Recovery Blog

New Lab for Testing Possibilities of Net-Zero Energy Homes

Posted in Recovery Projects/Awards by on September 24, 2012

Net-Zero Residence

It looks a lot like many other suburban homes. It’s even located in a popular suburban area – Gaithersburg, Maryland, just north of Washington, D.C. But it’s really a Recovery-funded laboratory, built specifically to allow researchers to test various high-efficiency and alternative energy systems, materials, and designs that would produce all the energy a residential home would need every day.

Officially called the Net-Zero Residential Test Facility, the recently completed lab will be home to researchers from the Commerce Department’s National Institute of Standards and Technology. Over the course of a year the researchers, simulating a family of four, will test and demonstrate whether a net-zero energy home can fit in just about any neighborhood.

Approximately $2.5 million of Recovery funds paid for construction of the lab, which includes three types of geothermal systems so they can be evaluated in the same climate and soil types, and multiple ducting systems. Elaborate safety systems are also included, as they would be in any other lab.

The goal is to identify existing and new energy technologies that work best and most affordably in a home-environment.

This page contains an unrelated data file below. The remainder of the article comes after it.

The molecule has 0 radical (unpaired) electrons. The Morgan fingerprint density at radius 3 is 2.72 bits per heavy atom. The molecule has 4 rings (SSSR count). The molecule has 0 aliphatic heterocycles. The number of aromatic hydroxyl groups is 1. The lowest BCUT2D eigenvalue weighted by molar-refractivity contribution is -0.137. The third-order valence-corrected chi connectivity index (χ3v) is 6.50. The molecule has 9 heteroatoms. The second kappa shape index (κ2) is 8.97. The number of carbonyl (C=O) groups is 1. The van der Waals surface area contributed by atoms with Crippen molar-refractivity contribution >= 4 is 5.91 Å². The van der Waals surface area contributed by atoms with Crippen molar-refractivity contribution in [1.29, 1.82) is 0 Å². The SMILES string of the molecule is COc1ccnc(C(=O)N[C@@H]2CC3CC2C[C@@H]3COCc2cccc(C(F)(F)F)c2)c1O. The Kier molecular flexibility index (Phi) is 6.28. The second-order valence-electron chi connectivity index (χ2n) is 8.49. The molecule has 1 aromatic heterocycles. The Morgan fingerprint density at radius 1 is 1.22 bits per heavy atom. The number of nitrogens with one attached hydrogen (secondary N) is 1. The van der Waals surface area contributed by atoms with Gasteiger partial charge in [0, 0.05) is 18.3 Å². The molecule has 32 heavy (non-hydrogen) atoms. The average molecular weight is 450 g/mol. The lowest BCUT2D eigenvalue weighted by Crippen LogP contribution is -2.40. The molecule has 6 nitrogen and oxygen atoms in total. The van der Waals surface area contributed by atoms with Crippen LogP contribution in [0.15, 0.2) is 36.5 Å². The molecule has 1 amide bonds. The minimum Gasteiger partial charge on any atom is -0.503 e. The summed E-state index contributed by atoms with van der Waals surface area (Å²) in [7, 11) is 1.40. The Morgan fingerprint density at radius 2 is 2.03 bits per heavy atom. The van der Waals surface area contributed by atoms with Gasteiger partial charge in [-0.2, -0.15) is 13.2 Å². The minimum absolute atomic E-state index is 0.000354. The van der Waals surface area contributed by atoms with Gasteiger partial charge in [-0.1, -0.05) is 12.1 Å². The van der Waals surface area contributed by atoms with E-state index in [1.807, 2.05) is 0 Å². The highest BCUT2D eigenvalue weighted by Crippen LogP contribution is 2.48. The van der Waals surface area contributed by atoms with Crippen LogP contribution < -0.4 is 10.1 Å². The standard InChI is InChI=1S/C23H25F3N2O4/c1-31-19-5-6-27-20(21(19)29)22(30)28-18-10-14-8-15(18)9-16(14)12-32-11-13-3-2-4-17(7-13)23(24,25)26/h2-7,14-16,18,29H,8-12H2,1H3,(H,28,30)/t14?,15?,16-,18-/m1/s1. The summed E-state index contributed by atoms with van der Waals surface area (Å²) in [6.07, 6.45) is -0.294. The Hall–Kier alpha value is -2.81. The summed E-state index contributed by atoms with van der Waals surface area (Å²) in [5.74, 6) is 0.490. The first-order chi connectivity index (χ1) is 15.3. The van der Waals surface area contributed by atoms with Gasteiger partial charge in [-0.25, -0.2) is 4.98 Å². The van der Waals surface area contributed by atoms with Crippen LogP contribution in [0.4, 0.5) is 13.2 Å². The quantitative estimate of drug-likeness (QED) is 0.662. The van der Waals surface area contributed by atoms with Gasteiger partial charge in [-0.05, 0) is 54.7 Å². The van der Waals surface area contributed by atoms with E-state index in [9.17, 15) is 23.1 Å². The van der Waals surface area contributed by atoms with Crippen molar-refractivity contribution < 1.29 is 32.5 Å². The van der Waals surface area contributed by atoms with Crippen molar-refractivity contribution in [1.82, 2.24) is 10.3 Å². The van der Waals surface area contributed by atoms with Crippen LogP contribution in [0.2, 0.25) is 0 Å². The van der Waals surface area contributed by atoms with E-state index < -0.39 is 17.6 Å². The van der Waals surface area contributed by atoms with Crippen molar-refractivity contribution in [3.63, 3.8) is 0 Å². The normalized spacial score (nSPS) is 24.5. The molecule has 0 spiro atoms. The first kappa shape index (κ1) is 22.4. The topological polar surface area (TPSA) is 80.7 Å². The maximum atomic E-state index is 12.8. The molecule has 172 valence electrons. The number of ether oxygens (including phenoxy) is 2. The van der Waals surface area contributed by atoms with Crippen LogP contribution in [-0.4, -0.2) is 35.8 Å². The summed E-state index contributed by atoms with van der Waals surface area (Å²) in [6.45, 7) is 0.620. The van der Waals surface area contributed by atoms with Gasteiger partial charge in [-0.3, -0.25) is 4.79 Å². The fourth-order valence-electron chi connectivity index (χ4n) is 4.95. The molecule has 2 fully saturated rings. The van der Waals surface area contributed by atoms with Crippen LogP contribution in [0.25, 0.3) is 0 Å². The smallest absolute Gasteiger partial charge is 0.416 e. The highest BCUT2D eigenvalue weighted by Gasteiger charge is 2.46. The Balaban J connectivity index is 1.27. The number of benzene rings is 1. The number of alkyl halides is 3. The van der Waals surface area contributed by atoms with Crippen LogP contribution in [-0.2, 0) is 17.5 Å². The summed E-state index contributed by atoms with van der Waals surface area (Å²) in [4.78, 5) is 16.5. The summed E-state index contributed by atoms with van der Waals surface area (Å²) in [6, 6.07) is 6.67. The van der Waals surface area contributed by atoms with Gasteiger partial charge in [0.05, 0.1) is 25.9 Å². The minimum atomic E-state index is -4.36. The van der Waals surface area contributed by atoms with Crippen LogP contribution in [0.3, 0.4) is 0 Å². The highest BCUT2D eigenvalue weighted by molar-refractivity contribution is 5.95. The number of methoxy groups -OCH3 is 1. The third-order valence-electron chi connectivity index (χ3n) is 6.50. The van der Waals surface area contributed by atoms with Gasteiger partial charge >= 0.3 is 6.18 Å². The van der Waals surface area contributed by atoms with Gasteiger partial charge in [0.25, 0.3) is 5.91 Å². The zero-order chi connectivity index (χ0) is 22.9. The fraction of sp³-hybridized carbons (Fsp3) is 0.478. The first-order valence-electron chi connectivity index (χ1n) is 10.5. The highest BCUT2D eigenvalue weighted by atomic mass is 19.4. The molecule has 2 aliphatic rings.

5 Responses

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  1. Alex Jackson said, on October 30, 2012 at 6:01 pm

    This technology must be developed sooner rather than later. Geothermal and solar are particularly promising for reducing the carbon footprint worldwide. Not to mention lower the costs of housing for the average buyer.

  2. Tim Thompson said, on November 7, 2012 at 8:39 pm

    It’s a normal looking house. I’m curious to see how all that lab stuff fits inside without making the rooms small. Geothermal systems does not sound very consumer friendly from a cost standpoint however.

  3. Peter said, on December 24, 2012 at 3:16 am

    Unlike solar, geothermal is promising in all kind of locations around the world. It can make the difference for the carbon footprint worldwide.

  4. Jim said, on January 18, 2013 at 9:07 pm

    Are there any plans to show the inside of the house? I’m very interested in seeing this, thanks!

  5. Sidler said, on February 20, 2013 at 4:28 am

    Honestly speaking, It doesn’t look like a laboratory to me. It looks like just a normal house to me. I’m wondering how the laboratory equipment fit inside that house. I’m very much interested to see the inside of that house. Thank you for this post!

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